By Duncan Mackay
May 12 - John Coates, the President of the Australian Olympic Committee, has today joined calls for FIFA to reform in the wake of latest damaging allegations made about the selection of the host countries for the 2018 and 2022 World Cups.
Former Football Association and England 2018 bid chairman Lord Triesman told a Parliamentary Committee on Tuesday (May 10) that there had been "improper and unethical" behaviour by four FIFA Executive Committee members when he was lobbying for England's World Cup bid.
Two others were named by the Committee itself as having been paid £1.5million (£917,000) to vote for Qatar 2022, including International Olympic Committee (IOC) member Issa Hayatou.
"It's not good for FIFA's image as the world body and so I really hope they will address things, even if it's only the perception," Coates, a member of the IOC's ruling Executive Board, told AAP today.
"Even if there's no evidence, at least there's a perception out there that there's something wrong and I hope - I'm sure - they'll look at it.
"Mud does stick when you throw it, so it is damaging."
Coates, who is also the President of the Court of Arbitration for Sport, has echoed the views of Britain's Sport and Olympics Minister Hugh Robertson, who claimed yesterday that FIFA could learn much from how the IOC reformed following the Salt Lake City bribery scandal in 1998.
"We're in the last month or so of where the 2018 Winter Olympics goes and I actually was reading the bid books again this morning, they're spending something like $70 million ($43 million) on their bids, these [three] cities," he said.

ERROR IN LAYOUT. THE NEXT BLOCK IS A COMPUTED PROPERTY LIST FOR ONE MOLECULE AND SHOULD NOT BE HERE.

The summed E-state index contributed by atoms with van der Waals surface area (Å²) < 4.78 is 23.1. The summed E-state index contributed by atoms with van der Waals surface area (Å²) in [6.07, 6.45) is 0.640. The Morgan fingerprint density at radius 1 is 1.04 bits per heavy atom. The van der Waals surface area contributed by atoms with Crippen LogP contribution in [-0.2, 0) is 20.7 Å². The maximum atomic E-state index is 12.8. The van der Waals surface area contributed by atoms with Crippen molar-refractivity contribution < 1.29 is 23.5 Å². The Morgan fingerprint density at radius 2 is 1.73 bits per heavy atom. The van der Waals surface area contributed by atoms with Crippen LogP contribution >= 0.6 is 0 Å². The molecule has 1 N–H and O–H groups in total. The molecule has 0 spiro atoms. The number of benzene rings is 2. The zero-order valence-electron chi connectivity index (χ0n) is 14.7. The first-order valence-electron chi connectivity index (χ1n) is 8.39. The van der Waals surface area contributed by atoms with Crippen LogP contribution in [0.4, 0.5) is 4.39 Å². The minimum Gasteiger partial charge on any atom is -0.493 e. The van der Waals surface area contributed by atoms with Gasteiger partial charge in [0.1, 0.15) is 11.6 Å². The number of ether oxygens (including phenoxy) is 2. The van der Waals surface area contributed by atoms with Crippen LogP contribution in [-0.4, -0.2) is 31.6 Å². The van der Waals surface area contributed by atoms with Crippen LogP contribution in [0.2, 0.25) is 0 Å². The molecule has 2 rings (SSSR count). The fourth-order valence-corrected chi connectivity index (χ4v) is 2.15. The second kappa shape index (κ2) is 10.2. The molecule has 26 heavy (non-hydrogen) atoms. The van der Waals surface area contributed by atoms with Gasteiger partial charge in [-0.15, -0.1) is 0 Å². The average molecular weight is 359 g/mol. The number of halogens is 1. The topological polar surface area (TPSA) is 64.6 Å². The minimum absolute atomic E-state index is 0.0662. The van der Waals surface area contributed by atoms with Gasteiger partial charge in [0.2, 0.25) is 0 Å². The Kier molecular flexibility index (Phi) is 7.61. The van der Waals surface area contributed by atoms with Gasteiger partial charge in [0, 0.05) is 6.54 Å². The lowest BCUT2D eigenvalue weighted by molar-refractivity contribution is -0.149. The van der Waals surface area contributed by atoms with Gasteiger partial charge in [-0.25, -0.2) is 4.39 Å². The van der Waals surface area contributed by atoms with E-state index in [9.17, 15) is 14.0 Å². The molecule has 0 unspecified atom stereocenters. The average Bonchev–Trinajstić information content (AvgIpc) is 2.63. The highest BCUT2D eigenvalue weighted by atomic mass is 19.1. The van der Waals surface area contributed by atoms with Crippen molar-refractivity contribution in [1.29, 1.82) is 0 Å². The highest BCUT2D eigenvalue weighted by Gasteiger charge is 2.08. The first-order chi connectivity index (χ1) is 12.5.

"Now, there's been no suggestion of any impropriety there but...there was previously and 14 IOC members were shown the door back after Salt Lake City.
"I think one of the lessons that FIFA's probably learning is that it's certainly open to abuse, whether there's money changing hands or not, but in trading votes when you put the decisions on two World Cups together."
Coates had caused controversy himself during the bidding process for the World Cup when he claimed that Australia's campaign for the 2022 event had been manipulated by "sinister forces" following a series of allegations in newspapers owned by the Fairfax group, including the Sydney Morning Herald and The Age.
Australia was among the countries swept aside as Qatar were controversially awarded the tournament.
But if Qatar did break any rules then Coates does not think anything can be done to rectify the situation.
"I don't know what the Australian Government can do," he said.
"I think the report of the Government's funding into the Australian soccer bid has already been discussed at senate estimates and my understanding is there's been no untoward approaches to the Australian camp.
"But it is important that all bidding systems, whether it be for Olympic games, World Cups or World Championships in any other sport, are above board, are conducted with full integrity and so really, the onus is now back on FIFA to investigate its own."